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kinsfolk

[kinz-fohk] /ˈkɪnzˌfoʊk/
plural noun
1.
Dictionary.com Unabridged
Based on the Random House Dictionary, © Random House, Inc. 2015.
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Examples from the Web for kinsfolk
Historical Examples
  • Among these people the clan, or perhaps I should say the kinsfolk, forms the unit.

    South and South Central Africa H. Frances Davidson
  • She told her story, but her kinsfolk were too poor to help her.

    Welsh Fairy Tales William Elliott Griffis
  • Ulwin, with gashed forehead and scratched neck, was shepherding his kinsfolk in the direction of his abode.

    Star of Mercia Blanche Devereux
  • Then came the festival of the Aparturia, with its family gatherings of fathers and kinsfolk.

    Hellenica Xenophon
  • He calls a servant and bids him go to Mesopotamia, his old home, and bring a wife for Isaac from his own kinsfolk.

    The Dramatization of Bible Stories Elizabeth Erwin Miller Lobingier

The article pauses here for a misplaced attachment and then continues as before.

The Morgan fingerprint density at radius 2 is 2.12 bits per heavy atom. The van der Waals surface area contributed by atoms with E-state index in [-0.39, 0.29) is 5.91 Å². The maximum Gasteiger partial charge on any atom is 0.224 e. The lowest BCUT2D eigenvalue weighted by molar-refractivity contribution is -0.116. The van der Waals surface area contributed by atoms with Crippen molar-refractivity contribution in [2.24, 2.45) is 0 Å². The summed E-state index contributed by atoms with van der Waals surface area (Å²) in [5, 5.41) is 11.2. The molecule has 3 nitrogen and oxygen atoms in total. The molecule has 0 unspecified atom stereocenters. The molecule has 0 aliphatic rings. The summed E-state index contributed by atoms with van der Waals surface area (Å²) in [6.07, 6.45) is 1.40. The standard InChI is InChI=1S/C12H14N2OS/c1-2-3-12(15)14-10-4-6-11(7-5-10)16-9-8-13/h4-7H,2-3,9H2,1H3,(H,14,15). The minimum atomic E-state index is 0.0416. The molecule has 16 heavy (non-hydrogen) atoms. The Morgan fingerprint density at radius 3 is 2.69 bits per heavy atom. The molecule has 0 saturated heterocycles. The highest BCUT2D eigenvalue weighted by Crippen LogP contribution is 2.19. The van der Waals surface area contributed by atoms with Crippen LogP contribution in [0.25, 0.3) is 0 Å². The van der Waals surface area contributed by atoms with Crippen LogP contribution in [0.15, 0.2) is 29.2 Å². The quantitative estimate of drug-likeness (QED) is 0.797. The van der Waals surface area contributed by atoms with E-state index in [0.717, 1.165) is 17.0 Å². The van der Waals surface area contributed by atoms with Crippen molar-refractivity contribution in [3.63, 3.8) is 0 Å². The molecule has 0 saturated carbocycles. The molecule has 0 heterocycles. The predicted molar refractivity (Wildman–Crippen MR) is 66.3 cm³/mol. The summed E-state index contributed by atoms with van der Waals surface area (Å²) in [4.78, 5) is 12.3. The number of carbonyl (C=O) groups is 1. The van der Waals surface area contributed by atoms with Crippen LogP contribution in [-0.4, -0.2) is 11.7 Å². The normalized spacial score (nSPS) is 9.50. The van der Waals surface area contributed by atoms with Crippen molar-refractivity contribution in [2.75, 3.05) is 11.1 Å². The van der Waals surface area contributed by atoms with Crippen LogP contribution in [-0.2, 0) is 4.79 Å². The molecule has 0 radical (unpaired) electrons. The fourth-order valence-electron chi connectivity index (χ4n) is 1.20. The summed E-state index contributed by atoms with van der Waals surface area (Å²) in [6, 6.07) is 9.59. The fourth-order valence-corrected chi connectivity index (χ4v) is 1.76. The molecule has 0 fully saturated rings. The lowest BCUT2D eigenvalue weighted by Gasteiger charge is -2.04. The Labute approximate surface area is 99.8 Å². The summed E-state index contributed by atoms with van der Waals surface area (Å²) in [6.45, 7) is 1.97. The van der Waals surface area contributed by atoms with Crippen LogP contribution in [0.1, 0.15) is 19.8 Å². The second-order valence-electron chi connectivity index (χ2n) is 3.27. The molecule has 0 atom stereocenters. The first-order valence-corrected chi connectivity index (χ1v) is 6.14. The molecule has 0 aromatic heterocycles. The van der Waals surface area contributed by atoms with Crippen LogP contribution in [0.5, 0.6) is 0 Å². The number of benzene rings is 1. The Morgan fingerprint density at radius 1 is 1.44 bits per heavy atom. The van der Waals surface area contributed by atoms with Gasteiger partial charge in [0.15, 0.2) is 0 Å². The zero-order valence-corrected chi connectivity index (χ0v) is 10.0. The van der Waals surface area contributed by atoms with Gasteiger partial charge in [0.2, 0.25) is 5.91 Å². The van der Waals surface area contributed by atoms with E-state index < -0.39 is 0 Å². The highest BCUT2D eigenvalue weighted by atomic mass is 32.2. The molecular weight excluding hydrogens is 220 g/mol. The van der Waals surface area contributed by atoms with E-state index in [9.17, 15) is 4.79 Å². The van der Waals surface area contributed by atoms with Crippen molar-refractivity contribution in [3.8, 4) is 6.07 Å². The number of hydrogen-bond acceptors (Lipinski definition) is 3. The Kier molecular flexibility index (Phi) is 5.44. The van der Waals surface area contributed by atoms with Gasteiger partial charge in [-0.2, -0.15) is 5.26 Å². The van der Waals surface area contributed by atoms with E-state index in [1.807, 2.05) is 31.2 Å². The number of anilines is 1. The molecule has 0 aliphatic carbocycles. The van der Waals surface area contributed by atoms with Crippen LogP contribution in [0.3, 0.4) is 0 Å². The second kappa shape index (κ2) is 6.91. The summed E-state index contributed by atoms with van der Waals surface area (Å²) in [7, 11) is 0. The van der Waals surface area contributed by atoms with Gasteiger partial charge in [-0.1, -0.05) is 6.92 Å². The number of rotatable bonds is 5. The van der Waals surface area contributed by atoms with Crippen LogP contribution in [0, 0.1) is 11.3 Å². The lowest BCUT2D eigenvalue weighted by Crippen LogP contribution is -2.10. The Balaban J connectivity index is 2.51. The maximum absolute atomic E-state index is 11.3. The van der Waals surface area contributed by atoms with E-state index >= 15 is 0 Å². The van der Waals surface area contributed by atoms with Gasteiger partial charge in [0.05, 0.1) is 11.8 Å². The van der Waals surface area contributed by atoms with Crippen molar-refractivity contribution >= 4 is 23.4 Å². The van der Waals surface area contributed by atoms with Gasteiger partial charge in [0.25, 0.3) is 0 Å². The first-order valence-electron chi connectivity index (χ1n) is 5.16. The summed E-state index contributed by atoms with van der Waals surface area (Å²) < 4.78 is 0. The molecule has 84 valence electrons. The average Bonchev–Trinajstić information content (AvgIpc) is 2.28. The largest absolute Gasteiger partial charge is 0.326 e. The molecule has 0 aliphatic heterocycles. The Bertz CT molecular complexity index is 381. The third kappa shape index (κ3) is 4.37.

• kinsfolk should not see faults to which strangers are blind.

    Red Cap Tales Samuel Rutherford Crockett
  • The new queen's kinsfolk quickly acquired an almost unbounded ascendency over her weak husband.

  • He called his kinsfolk together, and held counsel with them.

    Russian Fairy Tales W. R. S. Ralston
  • She held her head very high, knowing what her kinsfolk thought: that gran'ther had disgraced them.

    Tiverton Tales Alice Brown
  • These she brought back to the city and delivered safe to their kinsfolk.

    Stories From Livy Alfred Church
British Dictionary definitions for kinsfolk

kinsfolk

/ˈkɪnzˌfəʊk/
plural noun
1.
one's family or relatives
Collins English Dictionary - Complete & Unabridged 2012 Digital Edition
© William Collins Sons & Co. Ltd. 1979, 1986 © HarperCollins
Publishers 1998, 2000, 2003, 2005, 2006, 2007, 2009, 2012
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Word Value for kinsfolk

19
21
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